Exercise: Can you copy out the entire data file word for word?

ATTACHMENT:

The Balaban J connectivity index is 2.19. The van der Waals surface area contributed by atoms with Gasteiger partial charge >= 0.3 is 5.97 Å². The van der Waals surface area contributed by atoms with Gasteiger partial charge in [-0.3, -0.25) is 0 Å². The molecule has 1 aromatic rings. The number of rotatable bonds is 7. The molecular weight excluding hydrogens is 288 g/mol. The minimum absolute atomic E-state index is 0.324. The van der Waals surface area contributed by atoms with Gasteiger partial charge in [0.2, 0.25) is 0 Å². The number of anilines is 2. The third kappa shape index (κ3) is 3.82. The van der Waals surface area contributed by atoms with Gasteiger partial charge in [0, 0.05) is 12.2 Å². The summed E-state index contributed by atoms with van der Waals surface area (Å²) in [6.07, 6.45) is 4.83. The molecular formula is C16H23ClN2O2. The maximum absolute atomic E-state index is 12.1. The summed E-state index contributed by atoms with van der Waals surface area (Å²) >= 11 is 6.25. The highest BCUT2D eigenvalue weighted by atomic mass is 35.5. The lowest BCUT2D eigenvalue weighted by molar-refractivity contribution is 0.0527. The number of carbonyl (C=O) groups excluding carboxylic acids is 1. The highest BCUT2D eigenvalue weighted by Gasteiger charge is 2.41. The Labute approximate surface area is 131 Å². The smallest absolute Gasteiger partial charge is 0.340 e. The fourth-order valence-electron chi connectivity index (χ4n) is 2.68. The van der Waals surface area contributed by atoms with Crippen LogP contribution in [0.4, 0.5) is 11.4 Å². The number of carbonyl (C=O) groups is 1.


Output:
The Balaban J connectivity index is 2.19. The van der Waals surface area contributed by atoms with Gasteiger partial charge >= 0.3 is 5.97 Å². The van der Waals surface area contributed by atoms with Gasteiger partial charge in [-0.3, -0.25) is 0 Å². The molecule has 1 aromatic rings. The number of rotatable bonds is 7. The molecular weight excluding hydrogens is 288 g/mol. The minimum absolute atomic E-state index is 0.324. The van der Waals surface area contributed by atoms with Gasteiger partial charge in [0.2, 0.25) is 0 Å². The number of anilines is 2. The third kappa shape index (κ3) is 3.82. The van der Waals surface area contributed by atoms with Gasteiger partial charge in [0, 0.05) is 12.2 Å². The summed E-state index contributed by atoms with van der Waals surface area (Å²) in [6.07, 6.45) is 4.83. The molecular formula is C16H23ClN2O2. The maximum absolute atomic E-state index is 12.1. The summed E-state index contributed by atoms with van der Waals surface area (Å²) >= 11 is 6.25. The highest BCUT2D eigenvalue weighted by atomic mass is 35.5. The lowest BCUT2D eigenvalue weighted by molar-refractivity contribution is 0.0527. The number of carbonyl (C=O) groups excluding carboxylic acids is 1. The highest BCUT2D eigenvalue weighted by Gasteiger charge is 2.41. The Labute approximate surface area is 131 Å². The smallest absolute Gasteiger partial charge is 0.340 e. The fourth-order valence-electron chi connectivity index (χ4n) is 2.68. The van der Waals surface area contributed by atoms with Crippen LogP contribution in [0.4, 0.5) is 11.4 Å². The number of carbonyl (C=O) groups is 1.